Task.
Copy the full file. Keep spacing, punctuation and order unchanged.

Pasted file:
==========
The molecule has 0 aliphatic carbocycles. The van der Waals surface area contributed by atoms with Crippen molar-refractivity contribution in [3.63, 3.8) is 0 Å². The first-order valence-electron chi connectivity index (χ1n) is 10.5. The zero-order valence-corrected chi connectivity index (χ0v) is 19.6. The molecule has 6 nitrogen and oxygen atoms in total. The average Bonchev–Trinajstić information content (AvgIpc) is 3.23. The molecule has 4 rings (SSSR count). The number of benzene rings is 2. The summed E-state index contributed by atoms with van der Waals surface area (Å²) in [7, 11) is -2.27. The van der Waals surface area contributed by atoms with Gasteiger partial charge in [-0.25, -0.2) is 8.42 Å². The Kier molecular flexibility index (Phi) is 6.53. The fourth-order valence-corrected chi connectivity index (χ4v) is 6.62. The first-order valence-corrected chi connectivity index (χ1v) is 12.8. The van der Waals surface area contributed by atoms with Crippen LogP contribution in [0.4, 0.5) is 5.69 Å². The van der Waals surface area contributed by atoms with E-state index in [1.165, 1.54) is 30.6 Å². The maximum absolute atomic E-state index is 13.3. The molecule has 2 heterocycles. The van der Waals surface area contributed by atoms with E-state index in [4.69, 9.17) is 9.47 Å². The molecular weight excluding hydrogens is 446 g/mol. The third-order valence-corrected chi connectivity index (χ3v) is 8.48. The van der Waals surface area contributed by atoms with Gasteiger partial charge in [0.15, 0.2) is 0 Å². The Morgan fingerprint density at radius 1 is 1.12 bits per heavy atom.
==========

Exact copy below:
The molecule has 0 aliphatic carbocycles. The van der Waals surface area contributed by atoms with Crippen molar-refractivity contribution in [3.63, 3.8) is 0 Å². The first-order valence-electron chi connectivity index (χ1n) is 10.5. The zero-order valence-corrected chi connectivity index (χ0v) is 19.6. The molecule has 6 nitrogen and oxygen atoms in total. The average Bonchev–Trinajstić information content (AvgIpc) is 3.23. The molecule has 4 rings (SSSR count). The number of benzene rings is 2. The summed E-state index contributed by atoms with van der Waals surface area (Å²) in [7, 11) is -2.27. The van der Waals surface area contributed by atoms with Gasteiger partial charge in [-0.25, -0.2) is 8.42 Å². The Kier molecular flexibility index (Phi) is 6.53. The fourth-order valence-corrected chi connectivity index (χ4v) is 6.62. The first-order valence-corrected chi connectivity index (χ1v) is 12.8. The van der Waals surface area contributed by atoms with Crippen LogP contribution in [0.4, 0.5) is 5.69 Å². The van der Waals surface area contributed by atoms with E-state index in [1.165, 1.54) is 30.6 Å². The maximum absolute atomic E-state index is 13.3. The molecule has 2 heterocycles. The van der Waals surface area contributed by atoms with E-state index in [4.69, 9.17) is 9.47 Å². The molecular weight excluding hydrogens is 446 g/mol. The third-order valence-corrected chi connectivity index (χ3v) is 8.48. The van der Waals surface area contributed by atoms with Gasteiger partial charge in [0.15, 0.2) is 0 Å². The Morgan fingerprint density at radius 1 is 1.12 bits per heavy atom.